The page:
The ACBC Report

Among the most compelling arguments presented by ACBC in advocating the development of a ‘local’ biofuels capability in Atlantic Canada is the prospect of US (and therefore Canadian) moves to a 10% and perhaps even a 15% mandate for biofuels in the renewable fuels standards in coming years.  This will be especially likely if the targets can be ascribed increasingly to ‘cellulosic biofuels’ ie biofuels based on crops that do not compete at all with food crops.[3]  The current 22 biodiesel and 22 ethanol plants across Canada would then need to double in capacity (either in size or numbers) to accommodate growth in demand from 600 ML per annum today to 1200 or even 1800 ML per annum. Presently there is just one small demonstration plant in Atlantic Canada – in PEI – producing just 0.3 ML per annum.

Based on economic analysis commissioned from Gardner Pinfold, ACBC asserts that the local demand for a 325 ML biofuels industry (250 ML ethanol and 75 ML biodiesel) will require the building of 13 plants in the region with a $1.49 bn annual boost to the economy and the creation of more than 9000 jobs.

But unless the region amends current policy, we will miss out on this opportunity altogether.  Not only do we not require blending, we inadvertently allowed the creation of our very own loopholes, for example the exemption permitted for the (soon to close) Imperial Oil refinery in Dartmouth.

The Future

One of the challenges that smaller provinces like ours always face is the need to think and act like larger jurisdictions when it comes to strategic investments in energy infrastructure.  The Maritime Link debate exemplified the paradox beautifully.   Only by thinking strategically and long term and partnering with Newfoundland and Labrador are we able to participate in the environmental, social and economic benefits of access to the secure and stable energy resource that the project promises.  And yet the bold vision the Maritime Link project unleashed serious provincial political controversy.  A weaker government may have ducked the debate altogether and less committed investors may have already walked away.  In theory that could still happen, shutting us out from access to regional and international market places for a generation.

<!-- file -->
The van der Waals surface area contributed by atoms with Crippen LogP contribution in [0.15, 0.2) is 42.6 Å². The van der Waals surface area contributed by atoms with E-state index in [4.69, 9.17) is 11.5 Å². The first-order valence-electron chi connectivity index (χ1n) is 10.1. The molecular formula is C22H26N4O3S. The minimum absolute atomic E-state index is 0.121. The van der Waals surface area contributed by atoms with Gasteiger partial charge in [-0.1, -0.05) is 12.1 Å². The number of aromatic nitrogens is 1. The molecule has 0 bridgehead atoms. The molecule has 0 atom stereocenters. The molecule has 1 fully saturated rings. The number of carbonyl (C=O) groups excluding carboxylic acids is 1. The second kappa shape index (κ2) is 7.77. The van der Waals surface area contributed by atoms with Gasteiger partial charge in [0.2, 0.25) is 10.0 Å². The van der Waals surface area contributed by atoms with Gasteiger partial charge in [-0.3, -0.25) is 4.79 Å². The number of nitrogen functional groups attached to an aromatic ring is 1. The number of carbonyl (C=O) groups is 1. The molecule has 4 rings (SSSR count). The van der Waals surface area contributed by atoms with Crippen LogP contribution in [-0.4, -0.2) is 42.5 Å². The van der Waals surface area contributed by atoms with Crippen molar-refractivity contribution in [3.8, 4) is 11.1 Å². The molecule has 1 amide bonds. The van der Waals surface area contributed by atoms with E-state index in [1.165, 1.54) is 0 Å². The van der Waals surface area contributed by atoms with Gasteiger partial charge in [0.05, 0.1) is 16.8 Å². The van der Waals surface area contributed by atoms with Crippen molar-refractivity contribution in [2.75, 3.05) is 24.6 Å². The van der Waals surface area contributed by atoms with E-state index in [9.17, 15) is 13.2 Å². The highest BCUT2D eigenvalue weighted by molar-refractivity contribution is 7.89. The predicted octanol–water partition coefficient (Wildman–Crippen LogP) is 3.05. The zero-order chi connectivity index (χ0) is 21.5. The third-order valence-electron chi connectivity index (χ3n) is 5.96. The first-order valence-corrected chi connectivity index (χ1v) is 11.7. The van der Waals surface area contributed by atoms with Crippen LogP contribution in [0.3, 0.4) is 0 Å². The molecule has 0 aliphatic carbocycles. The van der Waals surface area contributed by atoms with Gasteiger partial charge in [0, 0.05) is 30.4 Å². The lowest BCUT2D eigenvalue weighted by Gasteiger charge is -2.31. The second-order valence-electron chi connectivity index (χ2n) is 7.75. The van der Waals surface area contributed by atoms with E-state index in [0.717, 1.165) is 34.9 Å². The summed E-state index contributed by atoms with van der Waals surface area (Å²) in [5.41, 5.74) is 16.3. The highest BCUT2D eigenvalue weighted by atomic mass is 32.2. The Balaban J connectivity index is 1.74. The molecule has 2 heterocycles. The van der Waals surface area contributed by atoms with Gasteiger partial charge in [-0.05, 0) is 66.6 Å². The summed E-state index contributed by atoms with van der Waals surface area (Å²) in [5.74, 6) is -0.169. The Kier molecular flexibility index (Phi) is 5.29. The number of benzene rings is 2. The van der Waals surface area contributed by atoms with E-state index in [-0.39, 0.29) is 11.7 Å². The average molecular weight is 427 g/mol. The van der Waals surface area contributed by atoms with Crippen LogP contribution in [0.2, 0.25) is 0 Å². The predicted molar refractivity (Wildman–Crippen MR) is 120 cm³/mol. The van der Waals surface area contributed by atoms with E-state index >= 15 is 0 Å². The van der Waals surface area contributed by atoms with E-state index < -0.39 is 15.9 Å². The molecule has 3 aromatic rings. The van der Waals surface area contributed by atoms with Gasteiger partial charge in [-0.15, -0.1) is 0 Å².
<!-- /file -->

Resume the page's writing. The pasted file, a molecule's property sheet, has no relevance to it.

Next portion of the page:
Similarly, if we are to realise the environmental, social and economic benefits of biofuels in our region, effectively diverting $1.5bn GDP and 9000 jobs from the rest of Canada (from where we will import 325 ML biofuel otherwise), we must put in place the regional policies that will enable the change.  And we must do it with the consistency and firm vision that effective change requires, which means working in close unison with our sister provinces on regulatory reform within a regional energy strategy linked to measurable industrial, environmental and economic development outcomes.


[1] Interestingly, in 2003, together with Jane Thomson I authored a chapter in a book of the same title: Fueling the Future: How the Battle Over Energy Is Changing Everything.  Edited by green investor Andrew Heintzman and TV newsman Evan Solomon and published by Anansi, this award winning book and TV project explored numerous opportunities for innovation and ingenuity in Canada’s energy future.

[2] http://michigan.sierraclub.org/Low%20Carbon%20Fuel%20Standard-position%20statement.pdf

[3] This is the premise behind the establishment of the CelluFuel plant on the former Bowater site Brooklyn Mill in Queens County.